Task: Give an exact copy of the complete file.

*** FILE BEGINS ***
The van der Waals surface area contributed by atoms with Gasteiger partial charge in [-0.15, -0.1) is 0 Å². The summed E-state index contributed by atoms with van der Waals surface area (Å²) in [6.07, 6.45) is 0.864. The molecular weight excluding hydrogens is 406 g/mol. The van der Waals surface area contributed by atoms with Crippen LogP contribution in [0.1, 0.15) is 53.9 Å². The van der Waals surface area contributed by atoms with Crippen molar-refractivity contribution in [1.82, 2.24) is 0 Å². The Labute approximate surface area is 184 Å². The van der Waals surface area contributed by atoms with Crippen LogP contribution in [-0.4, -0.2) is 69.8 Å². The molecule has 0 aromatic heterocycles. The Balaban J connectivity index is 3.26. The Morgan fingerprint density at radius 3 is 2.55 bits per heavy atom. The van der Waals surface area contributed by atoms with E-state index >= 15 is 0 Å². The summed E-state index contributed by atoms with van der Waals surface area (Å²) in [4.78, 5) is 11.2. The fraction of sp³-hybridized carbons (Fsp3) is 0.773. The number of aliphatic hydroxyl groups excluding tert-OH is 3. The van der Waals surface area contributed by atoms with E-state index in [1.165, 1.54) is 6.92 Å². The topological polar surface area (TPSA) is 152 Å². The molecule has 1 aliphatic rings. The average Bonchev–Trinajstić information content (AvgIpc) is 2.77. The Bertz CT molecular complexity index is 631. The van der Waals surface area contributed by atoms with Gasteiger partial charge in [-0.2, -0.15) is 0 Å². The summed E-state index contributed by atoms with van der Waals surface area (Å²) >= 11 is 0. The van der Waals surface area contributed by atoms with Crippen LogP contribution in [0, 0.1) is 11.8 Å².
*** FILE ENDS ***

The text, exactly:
The van der Waals surface area contributed by atoms with Gasteiger partial charge in [-0.15, -0.1) is 0 Å². The summed E-state index contributed by atoms with van der Waals surface area (Å²) in [6.07, 6.45) is 0.864. The molecular weight excluding hydrogens is 406 g/mol. The van der Waals surface area contributed by atoms with Crippen LogP contribution in [0.1, 0.15) is 53.9 Å². The van der Waals surface area contributed by atoms with Crippen molar-refractivity contribution in [1.82, 2.24) is 0 Å². The Labute approximate surface area is 184 Å². The van der Waals surface area contributed by atoms with Crippen LogP contribution in [-0.4, -0.2) is 69.8 Å². The molecule has 0 aromatic heterocycles. The Balaban J connectivity index is 3.26. The Morgan fingerprint density at radius 3 is 2.55 bits per heavy atom. The van der Waals surface area contributed by atoms with E-state index >= 15 is 0 Å². The summed E-state index contributed by atoms with van der Waals surface area (Å²) in [4.78, 5) is 11.2. The fraction of sp³-hybridized carbons (Fsp3) is 0.773. The number of aliphatic hydroxyl groups excluding tert-OH is 3. The van der Waals surface area contributed by atoms with E-state index in [1.165, 1.54) is 6.92 Å². The topological polar surface area (TPSA) is 152 Å². The molecule has 1 aliphatic rings. The average Bonchev–Trinajstić information content (AvgIpc) is 2.77. The Bertz CT molecular complexity index is 631. The van der Waals surface area contributed by atoms with Gasteiger partial charge in [-0.2, -0.15) is 0 Å². The summed E-state index contributed by atoms with van der Waals surface area (Å²) >= 11 is 0. The van der Waals surface area contributed by atoms with Crippen LogP contribution in [0, 0.1) is 11.8 Å².